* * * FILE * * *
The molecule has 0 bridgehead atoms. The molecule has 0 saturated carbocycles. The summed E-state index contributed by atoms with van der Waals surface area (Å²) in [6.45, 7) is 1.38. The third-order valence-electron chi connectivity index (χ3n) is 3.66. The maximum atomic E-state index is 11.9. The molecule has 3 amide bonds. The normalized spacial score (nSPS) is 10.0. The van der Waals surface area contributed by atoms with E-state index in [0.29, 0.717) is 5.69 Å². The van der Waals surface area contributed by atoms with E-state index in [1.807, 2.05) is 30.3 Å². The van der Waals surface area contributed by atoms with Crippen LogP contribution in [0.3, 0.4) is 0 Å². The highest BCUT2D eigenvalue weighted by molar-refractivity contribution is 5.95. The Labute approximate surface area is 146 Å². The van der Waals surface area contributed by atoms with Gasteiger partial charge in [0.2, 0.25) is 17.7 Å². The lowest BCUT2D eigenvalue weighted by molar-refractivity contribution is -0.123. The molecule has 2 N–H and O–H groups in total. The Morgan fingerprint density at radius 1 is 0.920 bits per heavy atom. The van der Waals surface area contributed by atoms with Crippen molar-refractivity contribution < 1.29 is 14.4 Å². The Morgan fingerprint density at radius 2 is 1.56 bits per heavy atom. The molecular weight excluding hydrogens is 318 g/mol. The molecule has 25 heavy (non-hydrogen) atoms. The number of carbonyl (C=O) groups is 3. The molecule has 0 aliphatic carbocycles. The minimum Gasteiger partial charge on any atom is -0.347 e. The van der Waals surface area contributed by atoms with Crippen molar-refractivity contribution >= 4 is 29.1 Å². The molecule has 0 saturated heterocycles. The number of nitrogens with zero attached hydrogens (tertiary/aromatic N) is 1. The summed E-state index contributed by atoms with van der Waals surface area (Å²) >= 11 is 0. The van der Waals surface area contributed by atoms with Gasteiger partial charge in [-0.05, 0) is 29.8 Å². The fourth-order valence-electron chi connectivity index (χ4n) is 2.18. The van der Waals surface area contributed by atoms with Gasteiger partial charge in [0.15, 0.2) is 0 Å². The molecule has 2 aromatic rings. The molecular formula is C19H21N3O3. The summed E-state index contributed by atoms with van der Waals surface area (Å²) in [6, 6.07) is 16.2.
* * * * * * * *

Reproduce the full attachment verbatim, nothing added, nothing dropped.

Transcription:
The molecule has 0 bridgehead atoms. The molecule has 0 saturated carbocycles. The summed E-state index contributed by atoms with van der Waals surface area (Å²) in [6.45, 7) is 1.38. The third-order valence-electron chi connectivity index (χ3n) is 3.66. The maximum atomic E-state index is 11.9. The molecule has 3 amide bonds. The normalized spacial score (nSPS) is 10.0. The van der Waals surface area contributed by atoms with E-state index in [0.29, 0.717) is 5.69 Å². The van der Waals surface area contributed by atoms with E-state index in [1.807, 2.05) is 30.3 Å². The van der Waals surface area contributed by atoms with Crippen LogP contribution in [0.3, 0.4) is 0 Å². The highest BCUT2D eigenvalue weighted by molar-refractivity contribution is 5.95. The Labute approximate surface area is 146 Å². The van der Waals surface area contributed by atoms with Gasteiger partial charge in [0.2, 0.25) is 17.7 Å². The lowest BCUT2D eigenvalue weighted by molar-refractivity contribution is -0.123. The molecule has 2 N–H and O–H groups in total. The Morgan fingerprint density at radius 1 is 0.920 bits per heavy atom. The van der Waals surface area contributed by atoms with Crippen molar-refractivity contribution < 1.29 is 14.4 Å². The Morgan fingerprint density at radius 2 is 1.56 bits per heavy atom. The molecular weight excluding hydrogens is 318 g/mol. The molecule has 25 heavy (non-hydrogen) atoms. The number of carbonyl (C=O) groups is 3. The molecule has 0 aliphatic carbocycles. The minimum Gasteiger partial charge on any atom is -0.347 e. The van der Waals surface area contributed by atoms with Crippen molar-refractivity contribution >= 4 is 29.1 Å². The molecule has 0 saturated heterocycles. The number of nitrogens with zero attached hydrogens (tertiary/aromatic N) is 1. The summed E-state index contributed by atoms with van der Waals surface area (Å²) >= 11 is 0. The van der Waals surface area contributed by atoms with Gasteiger partial charge in [-0.05, 0) is 29.8 Å². The fourth-order valence-electron chi connectivity index (χ4n) is 2.18. The van der Waals surface area contributed by atoms with Gasteiger partial charge in [0.15, 0.2) is 0 Å². The molecule has 2 aromatic rings. The molecular formula is C19H21N3O3. The summed E-state index contributed by atoms with van der Waals surface area (Å²) in [6, 6.07) is 16.2.